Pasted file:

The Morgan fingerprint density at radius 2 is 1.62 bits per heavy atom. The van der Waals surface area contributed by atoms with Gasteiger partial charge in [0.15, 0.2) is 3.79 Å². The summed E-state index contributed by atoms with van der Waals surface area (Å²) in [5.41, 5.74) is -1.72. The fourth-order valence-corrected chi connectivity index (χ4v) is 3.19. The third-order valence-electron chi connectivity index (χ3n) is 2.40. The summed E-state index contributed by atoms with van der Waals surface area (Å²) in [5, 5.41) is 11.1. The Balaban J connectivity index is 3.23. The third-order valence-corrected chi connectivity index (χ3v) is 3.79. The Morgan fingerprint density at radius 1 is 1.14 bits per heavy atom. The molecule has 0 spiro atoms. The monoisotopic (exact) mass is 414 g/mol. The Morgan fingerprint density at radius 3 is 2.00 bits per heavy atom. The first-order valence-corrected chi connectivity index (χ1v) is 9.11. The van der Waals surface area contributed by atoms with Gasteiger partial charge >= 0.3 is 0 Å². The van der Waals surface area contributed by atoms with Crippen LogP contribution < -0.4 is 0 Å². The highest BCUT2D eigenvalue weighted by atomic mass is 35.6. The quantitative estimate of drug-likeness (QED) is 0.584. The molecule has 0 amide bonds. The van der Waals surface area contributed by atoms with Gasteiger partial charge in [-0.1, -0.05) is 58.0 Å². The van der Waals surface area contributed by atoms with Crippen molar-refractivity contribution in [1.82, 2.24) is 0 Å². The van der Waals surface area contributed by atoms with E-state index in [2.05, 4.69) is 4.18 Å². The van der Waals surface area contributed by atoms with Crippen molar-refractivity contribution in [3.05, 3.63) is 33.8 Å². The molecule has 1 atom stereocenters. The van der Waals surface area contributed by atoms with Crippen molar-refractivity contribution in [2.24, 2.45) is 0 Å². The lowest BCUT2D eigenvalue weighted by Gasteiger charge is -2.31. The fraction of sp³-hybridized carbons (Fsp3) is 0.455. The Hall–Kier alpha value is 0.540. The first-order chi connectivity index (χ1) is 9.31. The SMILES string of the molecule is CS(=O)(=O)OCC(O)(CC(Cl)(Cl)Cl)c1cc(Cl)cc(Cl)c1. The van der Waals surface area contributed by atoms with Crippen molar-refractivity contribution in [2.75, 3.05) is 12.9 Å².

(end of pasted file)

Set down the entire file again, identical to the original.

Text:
The Morgan fingerprint density at radius 2 is 1.62 bits per heavy atom. The van der Waals surface area contributed by atoms with Gasteiger partial charge in [0.15, 0.2) is 3.79 Å². The summed E-state index contributed by atoms with van der Waals surface area (Å²) in [5.41, 5.74) is -1.72. The fourth-order valence-corrected chi connectivity index (χ4v) is 3.19. The third-order valence-electron chi connectivity index (χ3n) is 2.40. The summed E-state index contributed by atoms with van der Waals surface area (Å²) in [5, 5.41) is 11.1. The Balaban J connectivity index is 3.23. The third-order valence-corrected chi connectivity index (χ3v) is 3.79. The Morgan fingerprint density at radius 1 is 1.14 bits per heavy atom. The molecule has 0 spiro atoms. The monoisotopic (exact) mass is 414 g/mol. The Morgan fingerprint density at radius 3 is 2.00 bits per heavy atom. The first-order valence-corrected chi connectivity index (χ1v) is 9.11. The van der Waals surface area contributed by atoms with Gasteiger partial charge >= 0.3 is 0 Å². The van der Waals surface area contributed by atoms with Crippen LogP contribution < -0.4 is 0 Å². The highest BCUT2D eigenvalue weighted by atomic mass is 35.6. The quantitative estimate of drug-likeness (QED) is 0.584. The molecule has 0 amide bonds. The van der Waals surface area contributed by atoms with Gasteiger partial charge in [-0.1, -0.05) is 58.0 Å². The van der Waals surface area contributed by atoms with Crippen molar-refractivity contribution in [1.82, 2.24) is 0 Å². The van der Waals surface area contributed by atoms with E-state index in [2.05, 4.69) is 4.18 Å². The van der Waals surface area contributed by atoms with Crippen molar-refractivity contribution in [3.05, 3.63) is 33.8 Å². The molecule has 1 atom stereocenters. The van der Waals surface area contributed by atoms with Crippen molar-refractivity contribution in [2.24, 2.45) is 0 Å². The lowest BCUT2D eigenvalue weighted by Gasteiger charge is -2.31. The fraction of sp³-hybridized carbons (Fsp3) is 0.455. The Hall–Kier alpha value is 0.540. The first-order chi connectivity index (χ1) is 9.31. The SMILES string of the molecule is CS(=O)(=O)OCC(O)(CC(Cl)(Cl)Cl)c1cc(Cl)cc(Cl)c1. The van der Waals surface area contributed by atoms with Crippen molar-refractivity contribution in [2.75, 3.05) is 12.9 Å².